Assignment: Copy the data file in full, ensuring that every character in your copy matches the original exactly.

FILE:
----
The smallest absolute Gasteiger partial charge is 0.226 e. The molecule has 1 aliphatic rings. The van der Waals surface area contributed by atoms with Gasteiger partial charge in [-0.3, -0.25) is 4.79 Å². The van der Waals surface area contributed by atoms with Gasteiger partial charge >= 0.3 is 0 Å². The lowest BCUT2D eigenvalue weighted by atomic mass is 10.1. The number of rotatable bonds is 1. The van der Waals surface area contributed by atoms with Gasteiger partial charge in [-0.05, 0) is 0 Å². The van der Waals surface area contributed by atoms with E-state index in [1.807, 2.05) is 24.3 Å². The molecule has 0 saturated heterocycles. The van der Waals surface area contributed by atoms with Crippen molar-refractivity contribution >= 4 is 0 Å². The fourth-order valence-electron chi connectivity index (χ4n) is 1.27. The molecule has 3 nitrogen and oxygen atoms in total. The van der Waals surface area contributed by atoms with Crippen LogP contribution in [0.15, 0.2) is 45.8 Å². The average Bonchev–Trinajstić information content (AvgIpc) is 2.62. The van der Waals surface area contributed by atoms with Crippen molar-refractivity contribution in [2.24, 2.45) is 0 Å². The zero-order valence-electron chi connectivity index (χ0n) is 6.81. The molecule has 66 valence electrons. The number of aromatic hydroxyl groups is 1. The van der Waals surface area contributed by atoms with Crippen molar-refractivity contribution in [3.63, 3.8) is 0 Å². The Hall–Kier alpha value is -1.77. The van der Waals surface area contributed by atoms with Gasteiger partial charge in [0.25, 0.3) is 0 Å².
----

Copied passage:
The smallest absolute Gasteiger partial charge is 0.226 e. The molecule has 1 aliphatic rings. The van der Waals surface area contributed by atoms with Gasteiger partial charge in [-0.3, -0.25) is 4.79 Å². The van der Waals surface area contributed by atoms with Gasteiger partial charge >= 0.3 is 0 Å². The lowest BCUT2D eigenvalue weighted by atomic mass is 10.1. The number of rotatable bonds is 1. The van der Waals surface area contributed by atoms with Gasteiger partial charge in [-0.05, 0) is 0 Å². The van der Waals surface area contributed by atoms with E-state index in [1.807, 2.05) is 24.3 Å². The molecule has 0 saturated heterocycles. The van der Waals surface area contributed by atoms with Crippen molar-refractivity contribution >= 4 is 0 Å². The fourth-order valence-electron chi connectivity index (χ4n) is 1.27. The molecule has 3 nitrogen and oxygen atoms in total. The van der Waals surface area contributed by atoms with Crippen LogP contribution in [0.15, 0.2) is 45.8 Å². The average Bonchev–Trinajstić information content (AvgIpc) is 2.62. The van der Waals surface area contributed by atoms with Crippen molar-refractivity contribution in [2.24, 2.45) is 0 Å². The zero-order valence-electron chi connectivity index (χ0n) is 6.81. The molecule has 66 valence electrons. The number of aromatic hydroxyl groups is 1. The van der Waals surface area contributed by atoms with Crippen molar-refractivity contribution in [3.63, 3.8) is 0 Å². The Hall–Kier alpha value is -1.77. The van der Waals surface area contributed by atoms with Gasteiger partial charge in [0.25, 0.3) is 0 Å².